COLUMBUS (WCMH) – Over the course of ten months, staff and students at the Graham School have pivoted their routines to an entirely remote learning model.
“I’d kind of describe it as a roller coaster of emotions,” said Logan Morris, a senior at the Graham School. “I’m still trying to get used to it.”
Friday, Morris and his family were among the cars lined up in a drive-thru style school supply distribution.
“To have the proper tools is huge to be able to access instruction and access the curriculum,” said Amy Vickroy, the principal at the Graham School.
The public charter school enrolled about 200 9th-12th graders for the 2020-2021 school year, most of which have been attending virtual classes since the previous spring. According to U.S. News & World Report, 53 percent of the school’s students are considered economically disadvantaged.
“Even when we’re not in the middle of a pandemic, equity is a major issue,” Vickroy explained. “And so this really helps us be a little more equitable in our practices, making sure the kids have the technology that they need.”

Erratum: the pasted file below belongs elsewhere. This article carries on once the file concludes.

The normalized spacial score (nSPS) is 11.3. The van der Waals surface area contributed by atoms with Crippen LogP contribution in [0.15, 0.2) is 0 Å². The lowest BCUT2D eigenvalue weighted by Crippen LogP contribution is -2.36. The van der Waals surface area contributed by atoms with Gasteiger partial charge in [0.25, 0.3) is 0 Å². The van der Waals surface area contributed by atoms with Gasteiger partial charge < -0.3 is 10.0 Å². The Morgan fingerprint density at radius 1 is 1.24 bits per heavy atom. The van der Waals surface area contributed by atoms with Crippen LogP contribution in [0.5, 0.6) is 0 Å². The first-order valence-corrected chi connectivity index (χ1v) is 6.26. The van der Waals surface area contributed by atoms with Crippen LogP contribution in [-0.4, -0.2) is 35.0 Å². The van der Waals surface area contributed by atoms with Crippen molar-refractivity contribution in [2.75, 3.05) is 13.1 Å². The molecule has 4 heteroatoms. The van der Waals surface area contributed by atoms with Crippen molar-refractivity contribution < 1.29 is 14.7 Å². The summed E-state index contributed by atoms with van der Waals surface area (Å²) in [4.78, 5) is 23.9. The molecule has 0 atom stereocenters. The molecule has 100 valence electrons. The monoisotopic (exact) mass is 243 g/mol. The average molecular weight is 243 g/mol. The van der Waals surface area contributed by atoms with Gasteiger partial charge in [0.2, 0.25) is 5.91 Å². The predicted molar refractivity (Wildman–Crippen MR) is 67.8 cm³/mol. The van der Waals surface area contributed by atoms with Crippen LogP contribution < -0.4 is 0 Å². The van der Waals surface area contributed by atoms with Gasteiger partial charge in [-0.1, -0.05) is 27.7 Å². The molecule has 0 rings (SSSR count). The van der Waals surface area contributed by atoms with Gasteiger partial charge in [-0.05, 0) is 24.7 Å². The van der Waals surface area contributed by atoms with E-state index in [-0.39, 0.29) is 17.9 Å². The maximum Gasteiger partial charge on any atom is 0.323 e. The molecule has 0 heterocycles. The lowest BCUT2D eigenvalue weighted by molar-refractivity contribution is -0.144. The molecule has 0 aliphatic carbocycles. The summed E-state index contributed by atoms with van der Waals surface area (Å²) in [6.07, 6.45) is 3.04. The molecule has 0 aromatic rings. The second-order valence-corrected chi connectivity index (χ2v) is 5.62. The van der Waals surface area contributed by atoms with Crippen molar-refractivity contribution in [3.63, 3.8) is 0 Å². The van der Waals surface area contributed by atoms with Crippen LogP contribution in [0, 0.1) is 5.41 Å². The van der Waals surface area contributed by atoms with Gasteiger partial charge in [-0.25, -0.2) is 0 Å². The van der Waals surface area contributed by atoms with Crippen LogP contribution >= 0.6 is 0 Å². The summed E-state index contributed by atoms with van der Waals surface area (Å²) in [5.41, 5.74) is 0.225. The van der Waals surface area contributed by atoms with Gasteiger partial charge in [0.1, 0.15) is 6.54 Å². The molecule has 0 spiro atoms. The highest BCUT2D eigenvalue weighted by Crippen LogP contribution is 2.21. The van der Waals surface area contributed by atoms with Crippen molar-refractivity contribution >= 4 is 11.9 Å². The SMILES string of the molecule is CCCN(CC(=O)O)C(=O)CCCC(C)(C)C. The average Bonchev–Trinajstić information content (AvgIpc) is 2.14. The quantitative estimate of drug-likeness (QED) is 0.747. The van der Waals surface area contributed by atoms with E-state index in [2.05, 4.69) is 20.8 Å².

Friday, the school was distributing new laptops and backpacks full of essential supplies to its families. The resources were part of a donation from the “Round Up for Real Change” initiative. Chipotle restaurants featured the Kids in Need Foundation (KINF), encouraging customers to round up their orders to the next highest dollar amount and donate the proceeds to underserved schools.
The fundraiser was able to purchase supplies for 3,100 students nationwide.
A study by the Alliance for Excellent Education found students of color experience a disproportionate lack of access to computers and proper school supplies, compared to the white peers. In Ohio, the study found more than 20 percent of Black students do not have access to a computer at home, compared to 8 percent of white students.
Vickroy explained the students were able to borrow laptops from the school to take home and special funding was able to provide broadband internet to households without access. She called the computer donation a “game-changer” and said each student owning their own laptops would ease some of the stress of an unconventional school year.
“It really just helps with that equity piece and making sure all of the kids have the best access to education that we can give them,” she said.